US Secretary of State Hillary Clinton urged Fiji's coup leader on Tuesday to restore democracy to the country and backed a demand by South Pacific leaders for elections this year.
With New Zealand Foreign Minister Murray McCully at her side in Washington, Mrs Clinton said democracy must not be "extinguished" in Fiji.
Commodore Frank Bainimarama, who led the coup in 2006 and appointed himself prime minister, has said he will not hold elections this year as promised.
"We join New Zealand in encouraging Fiji's interim government to abide by the Pacific Island Forum's benchmarks and timetable to restore democracy to that country," Mrs Clinton said.
"We share a common determination that democracy must not be extinguished there."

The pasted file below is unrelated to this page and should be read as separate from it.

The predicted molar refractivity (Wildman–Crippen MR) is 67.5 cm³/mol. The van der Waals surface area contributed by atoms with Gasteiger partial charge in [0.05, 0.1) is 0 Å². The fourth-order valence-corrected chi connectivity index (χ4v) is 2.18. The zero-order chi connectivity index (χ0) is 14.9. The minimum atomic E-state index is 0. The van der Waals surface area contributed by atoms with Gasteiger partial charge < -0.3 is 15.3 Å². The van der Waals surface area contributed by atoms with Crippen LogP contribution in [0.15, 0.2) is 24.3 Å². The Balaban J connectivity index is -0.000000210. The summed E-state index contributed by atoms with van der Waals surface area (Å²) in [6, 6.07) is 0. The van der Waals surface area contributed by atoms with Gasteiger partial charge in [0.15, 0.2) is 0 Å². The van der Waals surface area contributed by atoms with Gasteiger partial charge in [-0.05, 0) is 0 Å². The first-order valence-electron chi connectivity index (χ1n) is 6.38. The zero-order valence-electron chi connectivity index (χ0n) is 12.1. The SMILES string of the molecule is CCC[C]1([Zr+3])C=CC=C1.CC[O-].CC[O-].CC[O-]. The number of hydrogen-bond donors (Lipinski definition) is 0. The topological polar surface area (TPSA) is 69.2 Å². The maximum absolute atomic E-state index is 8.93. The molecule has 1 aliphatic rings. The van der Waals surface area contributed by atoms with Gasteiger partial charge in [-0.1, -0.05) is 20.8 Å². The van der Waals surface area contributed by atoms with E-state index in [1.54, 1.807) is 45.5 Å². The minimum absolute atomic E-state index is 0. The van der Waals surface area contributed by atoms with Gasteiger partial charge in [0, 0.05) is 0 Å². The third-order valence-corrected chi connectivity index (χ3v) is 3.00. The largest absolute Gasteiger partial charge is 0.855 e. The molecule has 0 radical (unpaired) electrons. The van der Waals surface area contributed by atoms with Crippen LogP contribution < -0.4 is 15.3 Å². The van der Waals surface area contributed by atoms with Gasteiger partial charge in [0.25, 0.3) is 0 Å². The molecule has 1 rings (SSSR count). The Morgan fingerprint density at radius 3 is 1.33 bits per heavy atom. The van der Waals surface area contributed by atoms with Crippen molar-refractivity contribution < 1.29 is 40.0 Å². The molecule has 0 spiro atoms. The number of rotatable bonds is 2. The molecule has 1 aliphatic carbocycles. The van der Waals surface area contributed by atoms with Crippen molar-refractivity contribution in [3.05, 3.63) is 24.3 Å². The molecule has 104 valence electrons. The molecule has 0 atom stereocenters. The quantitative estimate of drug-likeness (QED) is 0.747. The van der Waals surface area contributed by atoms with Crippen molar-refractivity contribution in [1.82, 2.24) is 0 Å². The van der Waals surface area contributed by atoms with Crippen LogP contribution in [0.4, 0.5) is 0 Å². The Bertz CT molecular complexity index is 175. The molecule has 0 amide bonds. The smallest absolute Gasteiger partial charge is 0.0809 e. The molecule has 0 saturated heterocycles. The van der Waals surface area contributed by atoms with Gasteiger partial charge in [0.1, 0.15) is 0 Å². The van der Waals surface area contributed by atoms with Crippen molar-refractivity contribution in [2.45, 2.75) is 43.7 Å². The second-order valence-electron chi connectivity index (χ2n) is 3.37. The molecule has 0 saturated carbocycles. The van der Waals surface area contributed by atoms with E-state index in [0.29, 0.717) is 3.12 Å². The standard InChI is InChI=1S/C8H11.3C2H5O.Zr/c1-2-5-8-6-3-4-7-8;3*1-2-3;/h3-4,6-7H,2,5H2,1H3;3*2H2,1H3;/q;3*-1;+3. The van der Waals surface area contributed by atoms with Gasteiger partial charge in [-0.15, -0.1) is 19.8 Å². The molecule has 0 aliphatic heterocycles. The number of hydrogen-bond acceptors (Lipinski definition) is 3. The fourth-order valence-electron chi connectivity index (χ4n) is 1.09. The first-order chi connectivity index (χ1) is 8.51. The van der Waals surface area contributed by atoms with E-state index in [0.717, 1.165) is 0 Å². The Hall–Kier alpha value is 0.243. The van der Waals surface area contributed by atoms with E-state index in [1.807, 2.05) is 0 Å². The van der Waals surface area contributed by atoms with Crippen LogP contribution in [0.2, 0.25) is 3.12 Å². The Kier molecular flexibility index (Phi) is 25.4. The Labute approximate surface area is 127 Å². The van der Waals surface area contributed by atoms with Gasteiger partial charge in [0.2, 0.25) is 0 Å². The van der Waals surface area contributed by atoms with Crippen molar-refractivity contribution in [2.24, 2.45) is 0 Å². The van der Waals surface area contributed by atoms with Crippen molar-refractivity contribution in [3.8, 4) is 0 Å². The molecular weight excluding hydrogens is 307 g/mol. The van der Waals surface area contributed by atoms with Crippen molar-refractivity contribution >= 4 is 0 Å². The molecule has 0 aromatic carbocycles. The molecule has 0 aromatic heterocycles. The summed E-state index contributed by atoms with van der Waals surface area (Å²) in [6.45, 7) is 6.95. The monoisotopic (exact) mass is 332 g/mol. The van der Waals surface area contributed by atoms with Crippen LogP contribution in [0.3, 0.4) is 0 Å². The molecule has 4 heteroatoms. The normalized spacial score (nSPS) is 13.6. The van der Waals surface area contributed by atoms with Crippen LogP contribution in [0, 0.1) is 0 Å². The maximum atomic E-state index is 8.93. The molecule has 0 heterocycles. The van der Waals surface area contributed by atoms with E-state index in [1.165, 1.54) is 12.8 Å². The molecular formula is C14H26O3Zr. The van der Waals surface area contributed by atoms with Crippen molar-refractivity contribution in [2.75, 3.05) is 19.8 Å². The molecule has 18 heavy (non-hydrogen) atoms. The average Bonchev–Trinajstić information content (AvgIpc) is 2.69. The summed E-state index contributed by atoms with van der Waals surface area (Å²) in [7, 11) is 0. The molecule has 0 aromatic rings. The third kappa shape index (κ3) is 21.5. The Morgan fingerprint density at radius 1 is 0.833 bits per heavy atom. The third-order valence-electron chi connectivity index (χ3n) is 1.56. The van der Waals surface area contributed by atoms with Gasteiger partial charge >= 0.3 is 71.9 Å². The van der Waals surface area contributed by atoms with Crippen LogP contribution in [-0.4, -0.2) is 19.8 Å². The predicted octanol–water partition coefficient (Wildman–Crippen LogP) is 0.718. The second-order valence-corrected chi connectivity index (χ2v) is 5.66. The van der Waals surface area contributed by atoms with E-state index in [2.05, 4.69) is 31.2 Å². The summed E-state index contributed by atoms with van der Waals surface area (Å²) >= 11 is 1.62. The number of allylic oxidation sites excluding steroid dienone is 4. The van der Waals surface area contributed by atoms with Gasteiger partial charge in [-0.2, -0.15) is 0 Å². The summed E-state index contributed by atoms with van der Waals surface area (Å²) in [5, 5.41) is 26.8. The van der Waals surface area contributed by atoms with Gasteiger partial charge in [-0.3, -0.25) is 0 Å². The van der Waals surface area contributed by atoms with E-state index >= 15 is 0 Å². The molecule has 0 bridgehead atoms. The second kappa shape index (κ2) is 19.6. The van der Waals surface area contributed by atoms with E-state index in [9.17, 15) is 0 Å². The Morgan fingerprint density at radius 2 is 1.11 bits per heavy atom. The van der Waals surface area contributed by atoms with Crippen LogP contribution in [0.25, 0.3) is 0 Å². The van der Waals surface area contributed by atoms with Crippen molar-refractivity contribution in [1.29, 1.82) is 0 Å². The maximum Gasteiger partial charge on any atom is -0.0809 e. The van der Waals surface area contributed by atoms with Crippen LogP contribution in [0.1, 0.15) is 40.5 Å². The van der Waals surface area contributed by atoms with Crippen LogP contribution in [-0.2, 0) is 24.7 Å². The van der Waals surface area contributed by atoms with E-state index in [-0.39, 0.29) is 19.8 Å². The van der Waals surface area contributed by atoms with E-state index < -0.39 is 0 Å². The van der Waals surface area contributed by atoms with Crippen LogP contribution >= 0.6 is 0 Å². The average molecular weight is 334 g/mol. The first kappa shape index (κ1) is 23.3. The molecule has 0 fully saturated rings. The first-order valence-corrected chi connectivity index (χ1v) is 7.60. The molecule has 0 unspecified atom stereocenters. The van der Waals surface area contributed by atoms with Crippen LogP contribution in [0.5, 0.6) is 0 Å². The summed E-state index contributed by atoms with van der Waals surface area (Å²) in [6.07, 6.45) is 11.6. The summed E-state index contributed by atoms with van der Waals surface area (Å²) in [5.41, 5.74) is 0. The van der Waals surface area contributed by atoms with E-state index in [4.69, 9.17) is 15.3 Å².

Commodore Bainimarama promised to hold elections in March, but then said Fiji must first change its racially based electoral system, which he blames for past instability.
Commodore Bainimarama, who is also Fiji's military chief, staged the 2006 coup, saying the government was corrupt and soft on the perpetrators of a coup in 2000.
Fiji has had four coups and an army mutiny since 1987. The Pacific nation is racially divided with tensions between majority indigenous Fijians and ethnic Indians, who control the business centre.